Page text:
Q&As

In a case where there has been extreme violence against a party to a marriage including attempts to kill them, can that party commence divorce proceedings without giving notice of the proceedings to the violent partner and what can be done to protect the party in fear?

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Produced in partnership with Chris Bryden of 4 King’s Bench Walk
Published on LexisPSL on 21/04/2017

The following Family Q&A produced in partnership with Chris Bryden of 4 King’s Bench Walk provides comprehensive and up to date legal information covering:

  • In a case where there has been extreme violence against a party to a marriage including attempts to kill them, can that party commence divorce proceedings without giving notice of the proceedings to the violent partner and what can be done to protect the party in fear?

It is an unfortunate aspect of family law that in some cases extremely serious incidents of domestic violence characterise the relationship. In such circumstances it is understandable that a party seeking to flee such a relationship will not wish to risk further retribution by taking the first step towards freedom and issuing divorce proceedings.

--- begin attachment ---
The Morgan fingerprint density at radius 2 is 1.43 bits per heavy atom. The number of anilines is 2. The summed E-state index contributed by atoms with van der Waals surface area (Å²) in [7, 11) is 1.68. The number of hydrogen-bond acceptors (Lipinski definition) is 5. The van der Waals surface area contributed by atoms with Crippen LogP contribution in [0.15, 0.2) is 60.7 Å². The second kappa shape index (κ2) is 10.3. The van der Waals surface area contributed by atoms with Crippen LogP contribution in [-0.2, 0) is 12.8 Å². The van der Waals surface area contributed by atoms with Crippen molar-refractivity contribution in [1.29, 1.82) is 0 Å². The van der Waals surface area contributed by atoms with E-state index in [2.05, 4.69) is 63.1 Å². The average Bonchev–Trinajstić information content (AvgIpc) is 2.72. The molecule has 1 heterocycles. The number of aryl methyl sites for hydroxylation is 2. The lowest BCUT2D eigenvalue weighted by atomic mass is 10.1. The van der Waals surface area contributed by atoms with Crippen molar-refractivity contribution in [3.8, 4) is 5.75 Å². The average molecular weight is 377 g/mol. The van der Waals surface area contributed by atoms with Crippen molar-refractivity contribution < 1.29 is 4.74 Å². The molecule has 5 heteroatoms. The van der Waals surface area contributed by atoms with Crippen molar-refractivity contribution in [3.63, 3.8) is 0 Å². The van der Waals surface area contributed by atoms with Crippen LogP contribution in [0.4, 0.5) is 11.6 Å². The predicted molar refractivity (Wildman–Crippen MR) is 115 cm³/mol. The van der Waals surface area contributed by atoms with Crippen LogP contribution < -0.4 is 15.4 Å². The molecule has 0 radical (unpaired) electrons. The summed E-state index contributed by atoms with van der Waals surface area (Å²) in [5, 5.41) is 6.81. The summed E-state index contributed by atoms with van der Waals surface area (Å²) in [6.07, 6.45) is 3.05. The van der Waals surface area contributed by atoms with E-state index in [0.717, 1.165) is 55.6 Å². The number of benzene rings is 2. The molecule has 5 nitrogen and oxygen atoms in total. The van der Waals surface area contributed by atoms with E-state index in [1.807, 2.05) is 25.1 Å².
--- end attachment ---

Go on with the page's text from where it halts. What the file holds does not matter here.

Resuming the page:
A petition for divorce will set out that the marriage has irretrievably broken down, and will set out the grounds which are relied upon. In a case of domestic violence, it is likely that the ground will be intolerable behaviour. The petition is sent to the court, but also needs to be served upon the other spouse, who is required to acknowledge the same. Therefore, while there is no requirement to notify the violent spouse when divorce proceedings are commenced, the spouse will receive notice of the petition for divorce.

In such circumstances it may be prudent before petit

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